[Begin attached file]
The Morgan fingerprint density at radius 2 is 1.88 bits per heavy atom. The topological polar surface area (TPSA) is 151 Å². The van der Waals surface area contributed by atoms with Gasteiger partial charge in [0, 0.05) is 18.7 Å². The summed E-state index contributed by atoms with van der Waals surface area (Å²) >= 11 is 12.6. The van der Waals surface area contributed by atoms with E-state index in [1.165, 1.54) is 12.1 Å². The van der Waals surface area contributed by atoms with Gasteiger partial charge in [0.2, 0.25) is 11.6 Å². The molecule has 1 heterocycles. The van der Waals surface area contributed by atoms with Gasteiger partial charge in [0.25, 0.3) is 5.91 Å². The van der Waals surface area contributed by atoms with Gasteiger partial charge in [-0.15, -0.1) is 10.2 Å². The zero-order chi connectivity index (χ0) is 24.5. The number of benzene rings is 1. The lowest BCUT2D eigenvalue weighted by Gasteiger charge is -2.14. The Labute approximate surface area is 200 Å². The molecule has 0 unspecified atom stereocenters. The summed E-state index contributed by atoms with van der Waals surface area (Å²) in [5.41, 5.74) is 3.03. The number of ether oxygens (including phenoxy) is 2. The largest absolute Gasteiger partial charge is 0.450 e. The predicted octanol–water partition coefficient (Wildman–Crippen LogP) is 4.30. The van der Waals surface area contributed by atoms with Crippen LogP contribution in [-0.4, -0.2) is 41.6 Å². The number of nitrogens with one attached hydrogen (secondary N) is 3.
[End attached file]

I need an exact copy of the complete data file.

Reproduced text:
The Morgan fingerprint density at radius 2 is 1.88 bits per heavy atom. The topological polar surface area (TPSA) is 151 Å². The van der Waals surface area contributed by atoms with Gasteiger partial charge in [0, 0.05) is 18.7 Å². The summed E-state index contributed by atoms with van der Waals surface area (Å²) >= 11 is 12.6. The van der Waals surface area contributed by atoms with E-state index in [1.165, 1.54) is 12.1 Å². The van der Waals surface area contributed by atoms with Gasteiger partial charge in [0.2, 0.25) is 11.6 Å². The molecule has 1 heterocycles. The van der Waals surface area contributed by atoms with Gasteiger partial charge in [0.25, 0.3) is 5.91 Å². The van der Waals surface area contributed by atoms with Gasteiger partial charge in [-0.15, -0.1) is 10.2 Å². The zero-order chi connectivity index (χ0) is 24.5. The number of benzene rings is 1. The lowest BCUT2D eigenvalue weighted by Gasteiger charge is -2.14. The Labute approximate surface area is 200 Å². The molecule has 0 unspecified atom stereocenters. The summed E-state index contributed by atoms with van der Waals surface area (Å²) in [5.41, 5.74) is 3.03. The number of ether oxygens (including phenoxy) is 2. The largest absolute Gasteiger partial charge is 0.450 e. The predicted octanol–water partition coefficient (Wildman–Crippen LogP) is 4.30. The van der Waals surface area contributed by atoms with Crippen LogP contribution in [-0.4, -0.2) is 41.6 Å². The number of nitrogens with one attached hydrogen (secondary N) is 3.